OTOH, the moon, Mars and the asteroids could be settled for relatively little expense, in a fraction of the time and for a fraction of the expense as an interstellar voyage. If you're going to use Von Neuman machines for anything, THAT is the way to go.
Hence the Hawking quote I posted...
... is absurd, because Hawking is assuming that there's no location anywhere in the solar system suitable for human habitation and therefore extrasolar planets are the best logical alternative.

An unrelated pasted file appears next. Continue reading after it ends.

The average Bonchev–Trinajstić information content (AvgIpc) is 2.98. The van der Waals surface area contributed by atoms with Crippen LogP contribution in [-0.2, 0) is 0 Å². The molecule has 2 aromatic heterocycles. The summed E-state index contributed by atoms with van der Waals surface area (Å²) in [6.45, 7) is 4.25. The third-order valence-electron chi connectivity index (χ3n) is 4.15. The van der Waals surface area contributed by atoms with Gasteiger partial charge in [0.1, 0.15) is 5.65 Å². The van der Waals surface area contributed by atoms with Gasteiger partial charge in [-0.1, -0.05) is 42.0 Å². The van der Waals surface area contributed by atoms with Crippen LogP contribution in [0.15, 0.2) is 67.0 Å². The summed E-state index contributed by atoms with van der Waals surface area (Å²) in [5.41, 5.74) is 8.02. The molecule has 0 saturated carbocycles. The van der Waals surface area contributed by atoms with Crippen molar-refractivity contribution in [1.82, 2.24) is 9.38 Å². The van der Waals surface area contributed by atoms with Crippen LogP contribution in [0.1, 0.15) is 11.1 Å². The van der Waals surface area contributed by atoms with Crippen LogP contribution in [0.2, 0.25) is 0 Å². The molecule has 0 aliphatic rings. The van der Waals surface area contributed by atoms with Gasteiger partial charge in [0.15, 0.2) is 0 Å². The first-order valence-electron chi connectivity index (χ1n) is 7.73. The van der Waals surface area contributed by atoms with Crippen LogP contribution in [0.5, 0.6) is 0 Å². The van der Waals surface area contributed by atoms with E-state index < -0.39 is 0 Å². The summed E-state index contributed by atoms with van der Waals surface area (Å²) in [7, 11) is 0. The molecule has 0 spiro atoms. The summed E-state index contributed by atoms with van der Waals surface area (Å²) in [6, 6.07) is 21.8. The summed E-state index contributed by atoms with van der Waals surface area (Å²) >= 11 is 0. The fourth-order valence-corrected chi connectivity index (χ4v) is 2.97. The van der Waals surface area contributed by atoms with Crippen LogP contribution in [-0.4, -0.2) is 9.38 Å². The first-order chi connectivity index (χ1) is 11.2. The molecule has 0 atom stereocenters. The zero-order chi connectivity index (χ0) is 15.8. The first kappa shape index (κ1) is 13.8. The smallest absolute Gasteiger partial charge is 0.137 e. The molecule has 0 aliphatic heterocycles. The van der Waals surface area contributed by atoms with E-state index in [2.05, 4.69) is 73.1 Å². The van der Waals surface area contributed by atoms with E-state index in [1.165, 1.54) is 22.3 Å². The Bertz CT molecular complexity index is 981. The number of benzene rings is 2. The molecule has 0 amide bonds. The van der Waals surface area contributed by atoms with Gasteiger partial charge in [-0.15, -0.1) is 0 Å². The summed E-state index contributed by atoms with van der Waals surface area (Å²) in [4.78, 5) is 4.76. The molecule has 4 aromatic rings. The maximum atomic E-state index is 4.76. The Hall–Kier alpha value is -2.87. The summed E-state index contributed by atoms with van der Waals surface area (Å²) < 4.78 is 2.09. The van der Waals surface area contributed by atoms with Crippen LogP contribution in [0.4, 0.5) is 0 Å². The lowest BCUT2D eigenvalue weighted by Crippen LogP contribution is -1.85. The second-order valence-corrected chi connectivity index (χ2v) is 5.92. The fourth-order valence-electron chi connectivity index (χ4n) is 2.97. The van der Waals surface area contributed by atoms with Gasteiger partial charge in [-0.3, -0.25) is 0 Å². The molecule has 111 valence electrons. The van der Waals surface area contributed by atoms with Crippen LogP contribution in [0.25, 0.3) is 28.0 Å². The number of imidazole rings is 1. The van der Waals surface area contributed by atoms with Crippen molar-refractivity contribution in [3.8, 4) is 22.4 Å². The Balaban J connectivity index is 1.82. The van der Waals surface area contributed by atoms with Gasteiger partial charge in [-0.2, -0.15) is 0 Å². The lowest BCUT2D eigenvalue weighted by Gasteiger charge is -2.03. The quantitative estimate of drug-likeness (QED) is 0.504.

Hawking is simply wrong. The moon has sufficient resources for long term (if not permanent) colonization. Mars does also, especially if you project human expansion on a timescale long enough to allow for teraforming. Either location could be made permanently viable by harnessing the resources readily accessible in the bodies of our own solar system, many of which would be cheaper and easier to exploit than the miniscule cache of resources that exist in the Earth's crust. Simply put, with or without Von Neuman devices, if we spent half as much time developing the solar system as we spent on Earth, humanity could expand a fully developed and viable civilization across all eight planets and all 200 moons and dwarf planets.